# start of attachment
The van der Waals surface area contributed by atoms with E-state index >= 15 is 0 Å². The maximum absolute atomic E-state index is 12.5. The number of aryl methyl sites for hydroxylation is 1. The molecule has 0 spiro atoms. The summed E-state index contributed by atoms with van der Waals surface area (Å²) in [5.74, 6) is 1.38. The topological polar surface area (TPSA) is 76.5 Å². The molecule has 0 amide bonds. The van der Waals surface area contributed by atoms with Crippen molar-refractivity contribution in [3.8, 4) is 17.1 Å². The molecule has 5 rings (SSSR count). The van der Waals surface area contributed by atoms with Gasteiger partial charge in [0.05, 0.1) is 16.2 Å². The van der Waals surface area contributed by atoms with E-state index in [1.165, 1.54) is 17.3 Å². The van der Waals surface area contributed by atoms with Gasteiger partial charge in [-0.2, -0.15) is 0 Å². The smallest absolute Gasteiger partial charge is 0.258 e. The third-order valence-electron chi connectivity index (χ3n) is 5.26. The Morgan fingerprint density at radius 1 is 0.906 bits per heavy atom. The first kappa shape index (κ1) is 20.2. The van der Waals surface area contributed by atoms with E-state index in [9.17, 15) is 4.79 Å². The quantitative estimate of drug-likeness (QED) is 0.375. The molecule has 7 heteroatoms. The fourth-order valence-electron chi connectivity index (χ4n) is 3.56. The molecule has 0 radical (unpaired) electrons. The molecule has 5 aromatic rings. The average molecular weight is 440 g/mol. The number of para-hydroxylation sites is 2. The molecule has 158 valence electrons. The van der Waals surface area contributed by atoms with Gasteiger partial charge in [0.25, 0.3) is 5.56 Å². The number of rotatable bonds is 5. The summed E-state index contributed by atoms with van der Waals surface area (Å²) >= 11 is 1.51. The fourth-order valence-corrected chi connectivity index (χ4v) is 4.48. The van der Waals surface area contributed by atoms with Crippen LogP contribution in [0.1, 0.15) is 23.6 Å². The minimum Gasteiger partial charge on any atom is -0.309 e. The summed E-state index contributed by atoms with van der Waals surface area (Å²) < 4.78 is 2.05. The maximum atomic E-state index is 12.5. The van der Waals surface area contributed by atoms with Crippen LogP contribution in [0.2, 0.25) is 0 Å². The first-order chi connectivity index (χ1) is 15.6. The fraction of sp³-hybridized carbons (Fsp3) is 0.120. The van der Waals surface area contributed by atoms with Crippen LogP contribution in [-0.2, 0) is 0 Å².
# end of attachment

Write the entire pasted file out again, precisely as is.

The van der Waals surface area contributed by atoms with E-state index >= 15 is 0 Å². The maximum absolute atomic E-state index is 12.5. The number of aryl methyl sites for hydroxylation is 1. The molecule has 0 spiro atoms. The summed E-state index contributed by atoms with van der Waals surface area (Å²) in [5.74, 6) is 1.38. The topological polar surface area (TPSA) is 76.5 Å². The molecule has 0 amide bonds. The van der Waals surface area contributed by atoms with Crippen molar-refractivity contribution in [3.8, 4) is 17.1 Å². The molecule has 5 rings (SSSR count). The van der Waals surface area contributed by atoms with Gasteiger partial charge in [0.05, 0.1) is 16.2 Å². The van der Waals surface area contributed by atoms with E-state index in [1.165, 1.54) is 17.3 Å². The van der Waals surface area contributed by atoms with Gasteiger partial charge in [-0.2, -0.15) is 0 Å². The smallest absolute Gasteiger partial charge is 0.258 e. The third-order valence-electron chi connectivity index (χ3n) is 5.26. The Morgan fingerprint density at radius 1 is 0.906 bits per heavy atom. The first kappa shape index (κ1) is 20.2. The van der Waals surface area contributed by atoms with E-state index in [9.17, 15) is 4.79 Å². The quantitative estimate of drug-likeness (QED) is 0.375. The molecule has 7 heteroatoms. The fourth-order valence-electron chi connectivity index (χ4n) is 3.56. The molecule has 0 radical (unpaired) electrons. The molecule has 5 aromatic rings. The average molecular weight is 440 g/mol. The number of para-hydroxylation sites is 2. The molecule has 158 valence electrons. The van der Waals surface area contributed by atoms with Gasteiger partial charge in [0.25, 0.3) is 5.56 Å². The number of rotatable bonds is 5. The summed E-state index contributed by atoms with van der Waals surface area (Å²) >= 11 is 1.51. The fourth-order valence-corrected chi connectivity index (χ4v) is 4.48. The van der Waals surface area contributed by atoms with Crippen LogP contribution in [0.1, 0.15) is 23.6 Å². The minimum Gasteiger partial charge on any atom is -0.309 e. The summed E-state index contributed by atoms with van der Waals surface area (Å²) < 4.78 is 2.05. The maximum atomic E-state index is 12.5. The van der Waals surface area contributed by atoms with Crippen LogP contribution in [0.2, 0.25) is 0 Å². The first-order chi connectivity index (χ1) is 15.6. The fraction of sp³-hybridized carbons (Fsp3) is 0.120. The van der Waals surface area contributed by atoms with Crippen LogP contribution in [-0.2, 0) is 0 Å².